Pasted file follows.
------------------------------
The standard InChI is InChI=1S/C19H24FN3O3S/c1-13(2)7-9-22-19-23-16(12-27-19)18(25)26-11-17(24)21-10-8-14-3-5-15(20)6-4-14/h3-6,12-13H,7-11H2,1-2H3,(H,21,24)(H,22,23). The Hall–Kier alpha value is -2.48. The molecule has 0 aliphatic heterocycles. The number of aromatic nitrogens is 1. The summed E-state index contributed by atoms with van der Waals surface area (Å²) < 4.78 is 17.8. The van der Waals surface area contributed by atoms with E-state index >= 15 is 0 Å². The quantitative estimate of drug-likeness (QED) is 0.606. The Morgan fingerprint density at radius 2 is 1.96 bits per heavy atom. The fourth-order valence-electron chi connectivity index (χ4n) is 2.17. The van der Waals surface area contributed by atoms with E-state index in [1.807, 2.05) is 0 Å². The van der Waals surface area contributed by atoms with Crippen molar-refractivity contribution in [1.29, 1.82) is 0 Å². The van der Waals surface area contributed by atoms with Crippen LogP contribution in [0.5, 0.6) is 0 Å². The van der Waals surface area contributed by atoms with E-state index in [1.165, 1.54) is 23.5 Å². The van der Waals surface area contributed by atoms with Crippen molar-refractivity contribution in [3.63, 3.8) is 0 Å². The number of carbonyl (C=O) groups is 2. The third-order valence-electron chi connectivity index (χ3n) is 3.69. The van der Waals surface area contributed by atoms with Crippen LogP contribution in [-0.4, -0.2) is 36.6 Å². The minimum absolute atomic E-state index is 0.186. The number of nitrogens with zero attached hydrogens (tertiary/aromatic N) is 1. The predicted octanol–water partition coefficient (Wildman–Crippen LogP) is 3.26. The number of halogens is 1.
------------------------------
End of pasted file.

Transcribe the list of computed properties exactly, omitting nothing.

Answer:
The standard InChI is InChI=1S/C19H24FN3O3S/c1-13(2)7-9-22-19-23-16(12-27-19)18(25)26-11-17(24)21-10-8-14-3-5-15(20)6-4-14/h3-6,12-13H,7-11H2,1-2H3,(H,21,24)(H,22,23). The Hall–Kier alpha value is -2.48. The molecule has 0 aliphatic heterocycles. The number of aromatic nitrogens is 1. The summed E-state index contributed by atoms with van der Waals surface area (Å²) < 4.78 is 17.8. The van der Waals surface area contributed by atoms with E-state index >= 15 is 0 Å². The quantitative estimate of drug-likeness (QED) is 0.606. The Morgan fingerprint density at radius 2 is 1.96 bits per heavy atom. The fourth-order valence-electron chi connectivity index (χ4n) is 2.17. The van der Waals surface area contributed by atoms with E-state index in [1.807, 2.05) is 0 Å². The van der Waals surface area contributed by atoms with Crippen molar-refractivity contribution in [1.29, 1.82) is 0 Å². The van der Waals surface area contributed by atoms with Crippen LogP contribution in [0.5, 0.6) is 0 Å². The van der Waals surface area contributed by atoms with E-state index in [1.165, 1.54) is 23.5 Å². The van der Waals surface area contributed by atoms with Crippen molar-refractivity contribution in [3.63, 3.8) is 0 Å². The number of carbonyl (C=O) groups is 2. The third-order valence-electron chi connectivity index (χ3n) is 3.69. The van der Waals surface area contributed by atoms with Crippen LogP contribution in [-0.4, -0.2) is 36.6 Å². The minimum absolute atomic E-state index is 0.186. The number of nitrogens with zero attached hydrogens (tertiary/aromatic N) is 1. The predicted octanol–water partition coefficient (Wildman–Crippen LogP) is 3.26. The number of halogens is 1.